Guest Submission: ‘Tradiciones Custodes’: A Progressive Church cannot live with a Traditional Liturgy

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Gustavo Caldas, from Brazil

Pope Francis’ lastest Motu Proprio, called Traditiones Custodes, went unnoticed by most Catholics, who do not even know that there is a Roman rite different from the Mass rite they usually attend every week, perhaps with the exception of the elderly who still remember a Mass in Latin, called the Tridentine Mass. However, for those who belong to groups linked to the celebration of Mass in the pre-conciliar rite, or who have discovered the value of this celebration and have started to attend Tridentine Masses in recent years, the papal document was an unexpected blow.

The initial propensity when discussing the theme is to treat it as something merely liturgical, that is, referring only to the celebration of the Mass, without further implications. However, this is far from true. We do not intend to go into detail here about the Missal of Saint Pius V and contrast it with the Missal of Paul VI, an analysis that takes time and has already been carried out by others. The intention here is to understand what is at stake in a more conceptual way. For this, we first need to rescue the definition of sacrament given by St. Thomas. In the Summa, St. Thomas explains that the sacraments “accomplish what they mean”, that is, the symbolism associated with the rite serves to highlight something real, which happens at that moment. This is true for all the sacraments and, most notably, for the Mass.

The Mass, according to Catholic doctrine, accomplishes something incredible: the bloodless sacramental renewal of the Sacrifice of Christ on the Cross. It is not a mere theater, nor a mere banquet, but a true actualization of the redemptive act of Christ. It was to redeem the world from sin and open the way to Heaven that Christ became incarnate. Only Jesus Christ, God incarnate, could offer God an effective reparation for original sin and for all human sins, merit obtained in his unconditional surrender with his death on the Cross. Christ himself made the connection between his sacrifice on the Cross and the celebration of the Bread and Wine, both in his speech collected in chapter 6 of the Gospel of Saint John, and in the accounts of the Last Supper. In the Eucharistic Communion, the union of the soul with God takes place in time and in history, being, therefore, a prefiguration of the beatific vision, the definitive union and the full meaning to which we are all called. In the Mass, therefore, all theology is condensed, for there is the Paschal mystery of Christ in his saving and redemptive efficacy for everyone and, at the same time, the invitation to conversion and holiness in order to participate in this mystery.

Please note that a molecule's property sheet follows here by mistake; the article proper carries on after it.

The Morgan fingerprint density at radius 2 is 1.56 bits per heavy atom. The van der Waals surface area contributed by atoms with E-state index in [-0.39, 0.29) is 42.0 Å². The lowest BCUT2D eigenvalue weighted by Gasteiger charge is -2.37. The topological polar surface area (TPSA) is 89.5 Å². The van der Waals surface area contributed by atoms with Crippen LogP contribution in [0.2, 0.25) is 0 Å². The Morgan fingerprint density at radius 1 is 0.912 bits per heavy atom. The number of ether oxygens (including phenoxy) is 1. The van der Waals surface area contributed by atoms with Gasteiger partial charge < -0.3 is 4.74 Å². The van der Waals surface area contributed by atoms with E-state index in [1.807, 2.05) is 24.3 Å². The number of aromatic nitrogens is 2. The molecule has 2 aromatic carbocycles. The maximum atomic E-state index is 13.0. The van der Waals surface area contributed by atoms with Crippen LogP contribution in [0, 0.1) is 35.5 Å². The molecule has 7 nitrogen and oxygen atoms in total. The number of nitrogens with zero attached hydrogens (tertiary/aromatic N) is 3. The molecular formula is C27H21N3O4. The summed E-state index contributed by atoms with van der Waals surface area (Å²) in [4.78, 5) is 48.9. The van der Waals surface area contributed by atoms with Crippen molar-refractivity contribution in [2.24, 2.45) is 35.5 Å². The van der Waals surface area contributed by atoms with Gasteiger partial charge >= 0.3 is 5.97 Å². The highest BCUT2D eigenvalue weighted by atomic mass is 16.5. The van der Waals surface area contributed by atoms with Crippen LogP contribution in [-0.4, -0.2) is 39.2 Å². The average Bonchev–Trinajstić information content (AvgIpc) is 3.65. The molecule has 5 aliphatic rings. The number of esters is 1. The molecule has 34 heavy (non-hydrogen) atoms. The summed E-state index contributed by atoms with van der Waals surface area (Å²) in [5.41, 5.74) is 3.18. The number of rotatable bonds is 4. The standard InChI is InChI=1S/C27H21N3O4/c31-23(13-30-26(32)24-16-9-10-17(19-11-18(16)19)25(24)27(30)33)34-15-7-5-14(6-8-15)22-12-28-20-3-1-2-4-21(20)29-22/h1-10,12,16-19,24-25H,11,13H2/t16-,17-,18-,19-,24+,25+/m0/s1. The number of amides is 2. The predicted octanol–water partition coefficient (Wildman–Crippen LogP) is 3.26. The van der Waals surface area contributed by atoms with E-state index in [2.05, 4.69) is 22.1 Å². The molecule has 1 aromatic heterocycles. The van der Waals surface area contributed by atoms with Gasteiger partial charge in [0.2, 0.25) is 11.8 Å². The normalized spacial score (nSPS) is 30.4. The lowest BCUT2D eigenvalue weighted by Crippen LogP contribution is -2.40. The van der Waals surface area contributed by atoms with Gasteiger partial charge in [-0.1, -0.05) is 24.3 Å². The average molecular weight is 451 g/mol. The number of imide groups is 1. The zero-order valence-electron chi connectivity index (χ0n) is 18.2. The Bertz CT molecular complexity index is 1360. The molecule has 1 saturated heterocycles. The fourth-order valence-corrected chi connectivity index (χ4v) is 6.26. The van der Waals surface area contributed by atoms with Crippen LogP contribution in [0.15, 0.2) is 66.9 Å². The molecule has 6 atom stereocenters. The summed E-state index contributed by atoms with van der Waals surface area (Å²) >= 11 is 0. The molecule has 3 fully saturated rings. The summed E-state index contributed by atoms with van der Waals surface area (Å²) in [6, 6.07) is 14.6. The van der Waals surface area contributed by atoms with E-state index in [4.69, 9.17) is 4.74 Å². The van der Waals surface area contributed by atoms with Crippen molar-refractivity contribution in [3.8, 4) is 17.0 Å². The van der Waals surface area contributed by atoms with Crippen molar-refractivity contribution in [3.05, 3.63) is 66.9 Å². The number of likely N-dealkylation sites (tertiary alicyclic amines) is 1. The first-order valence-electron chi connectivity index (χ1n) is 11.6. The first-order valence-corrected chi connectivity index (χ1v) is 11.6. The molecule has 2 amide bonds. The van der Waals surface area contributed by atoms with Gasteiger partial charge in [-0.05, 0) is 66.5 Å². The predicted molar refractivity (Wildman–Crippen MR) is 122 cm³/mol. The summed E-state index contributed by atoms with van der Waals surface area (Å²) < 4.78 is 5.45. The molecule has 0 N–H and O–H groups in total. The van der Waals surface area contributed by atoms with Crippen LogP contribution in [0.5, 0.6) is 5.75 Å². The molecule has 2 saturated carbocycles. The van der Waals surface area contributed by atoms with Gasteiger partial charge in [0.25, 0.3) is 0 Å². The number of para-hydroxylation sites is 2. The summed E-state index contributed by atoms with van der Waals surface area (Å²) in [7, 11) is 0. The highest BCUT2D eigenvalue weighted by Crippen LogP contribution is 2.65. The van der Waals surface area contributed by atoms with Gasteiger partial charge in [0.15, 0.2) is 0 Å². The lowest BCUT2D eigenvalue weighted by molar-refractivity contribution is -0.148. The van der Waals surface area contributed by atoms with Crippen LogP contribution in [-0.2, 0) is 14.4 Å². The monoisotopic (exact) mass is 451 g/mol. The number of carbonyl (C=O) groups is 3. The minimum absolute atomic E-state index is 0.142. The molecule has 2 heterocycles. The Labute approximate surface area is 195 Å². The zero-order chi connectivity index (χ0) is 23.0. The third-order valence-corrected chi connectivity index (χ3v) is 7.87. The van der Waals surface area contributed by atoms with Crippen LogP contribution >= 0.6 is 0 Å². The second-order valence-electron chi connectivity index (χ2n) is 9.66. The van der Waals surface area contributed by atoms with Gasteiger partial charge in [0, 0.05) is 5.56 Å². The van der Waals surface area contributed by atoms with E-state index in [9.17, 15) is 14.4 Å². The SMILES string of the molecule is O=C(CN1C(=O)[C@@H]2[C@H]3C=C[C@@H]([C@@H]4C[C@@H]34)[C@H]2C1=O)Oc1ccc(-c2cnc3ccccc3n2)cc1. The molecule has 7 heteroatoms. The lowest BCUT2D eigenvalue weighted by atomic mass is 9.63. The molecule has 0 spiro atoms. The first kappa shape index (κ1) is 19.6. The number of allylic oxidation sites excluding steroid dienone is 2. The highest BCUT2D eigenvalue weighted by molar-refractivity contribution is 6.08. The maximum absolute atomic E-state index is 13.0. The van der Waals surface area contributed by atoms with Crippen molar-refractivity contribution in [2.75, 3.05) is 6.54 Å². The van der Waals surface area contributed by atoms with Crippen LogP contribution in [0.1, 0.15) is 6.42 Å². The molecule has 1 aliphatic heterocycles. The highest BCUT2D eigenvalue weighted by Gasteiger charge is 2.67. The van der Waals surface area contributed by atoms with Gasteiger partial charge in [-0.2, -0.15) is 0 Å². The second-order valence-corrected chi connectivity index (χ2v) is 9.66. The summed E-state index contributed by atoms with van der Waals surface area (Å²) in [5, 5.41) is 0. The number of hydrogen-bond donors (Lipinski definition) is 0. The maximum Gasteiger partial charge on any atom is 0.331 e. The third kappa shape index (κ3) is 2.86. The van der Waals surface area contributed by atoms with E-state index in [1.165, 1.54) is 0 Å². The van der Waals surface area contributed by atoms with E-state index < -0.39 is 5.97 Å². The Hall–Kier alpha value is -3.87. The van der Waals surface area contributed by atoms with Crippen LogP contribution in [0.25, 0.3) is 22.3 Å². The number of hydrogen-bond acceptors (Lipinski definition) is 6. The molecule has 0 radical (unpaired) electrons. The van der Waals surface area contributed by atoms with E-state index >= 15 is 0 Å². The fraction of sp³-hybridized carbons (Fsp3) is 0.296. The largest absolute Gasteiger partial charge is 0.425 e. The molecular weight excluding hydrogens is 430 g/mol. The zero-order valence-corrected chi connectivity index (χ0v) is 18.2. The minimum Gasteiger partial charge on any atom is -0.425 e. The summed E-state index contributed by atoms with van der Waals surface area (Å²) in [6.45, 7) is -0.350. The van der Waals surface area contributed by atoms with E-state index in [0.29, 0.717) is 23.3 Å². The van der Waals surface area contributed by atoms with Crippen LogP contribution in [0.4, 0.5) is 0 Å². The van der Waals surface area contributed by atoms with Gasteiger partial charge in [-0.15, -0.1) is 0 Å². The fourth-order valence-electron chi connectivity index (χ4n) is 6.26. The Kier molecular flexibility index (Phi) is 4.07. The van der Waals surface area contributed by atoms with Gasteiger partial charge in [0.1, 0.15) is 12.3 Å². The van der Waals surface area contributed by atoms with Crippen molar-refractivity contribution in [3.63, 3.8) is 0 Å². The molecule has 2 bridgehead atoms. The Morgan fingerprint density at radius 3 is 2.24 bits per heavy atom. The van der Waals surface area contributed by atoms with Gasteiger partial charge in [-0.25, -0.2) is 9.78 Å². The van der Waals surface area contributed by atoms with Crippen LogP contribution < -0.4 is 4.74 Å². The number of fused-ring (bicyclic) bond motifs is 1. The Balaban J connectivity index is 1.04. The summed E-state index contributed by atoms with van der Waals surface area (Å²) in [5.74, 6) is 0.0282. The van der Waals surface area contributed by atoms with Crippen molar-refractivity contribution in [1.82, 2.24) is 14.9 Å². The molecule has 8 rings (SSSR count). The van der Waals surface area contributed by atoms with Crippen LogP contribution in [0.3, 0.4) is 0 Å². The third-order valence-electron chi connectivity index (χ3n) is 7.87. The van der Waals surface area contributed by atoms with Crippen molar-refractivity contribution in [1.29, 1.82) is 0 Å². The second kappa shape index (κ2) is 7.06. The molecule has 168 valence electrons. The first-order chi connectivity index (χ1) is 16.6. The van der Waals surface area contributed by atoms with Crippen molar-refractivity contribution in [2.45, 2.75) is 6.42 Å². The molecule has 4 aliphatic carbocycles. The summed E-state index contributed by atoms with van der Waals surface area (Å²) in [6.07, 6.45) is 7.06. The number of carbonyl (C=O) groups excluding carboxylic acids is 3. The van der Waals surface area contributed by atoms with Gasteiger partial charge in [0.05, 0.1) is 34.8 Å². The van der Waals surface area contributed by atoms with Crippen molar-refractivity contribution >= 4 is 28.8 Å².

The Church over the centuries has defined how this central celebration of the Christian mystery should be carried out in order to bring out more perfectly the whole mystery being celebrated and carried out. Therefore, gestures, words, clothing, sacred vessels are not arbitrary, that is, nothing is superfluous in the rite of the Mass. The more full of meaning the Mass is, the more the mystery being performed is manifested and the more God is glorified. The Church teaches that every valid Mass has infinite value in itself (ex opere operato), independent of the celebrant’s faith and the richness of the rite. However, the sacrifice that is renewed on the altar glorifies God all the more as it more fully manifests the mystery being celebrated in all its richness of meaning. And the celebrant and the faithful, more intensely participate in the mystery and draw its spiritual riches, as they understand more deeply its meaning and freely associate with Christ, sharing his Body and Blood. When the rite is impoverished or mixed with elements alien to its essence, the mystery is hidden, running the risk of even making the celebration invalid or sacrilegious.

The axiom ‘lex orandi, lex credenti’ refers precisely to this intimate relationship between liturgy and theology, between prayer and faith. All the doctrinal richness of the Catholic faith must necessarily be materialized in a corresponding liturgy. The immediate corollary is that an alternative view of the faith will necessarily lead to an alternative liturgy. The Protestant Reformation, in theological terms, began with questions about some dogmas of the faith and ended up changing the understanding of the sacraments and, consequently, of the corresponding rites. In the case of the Reformation, the questioning was so radical that it resulted in the invalidation of the sacraments, as understood by Catholics. Within the Catholic Church, any movement that questions or proposes updates in doctrine will necessarily propose liturgical renewals: a new doctrine cannot coexist with an old liturgy.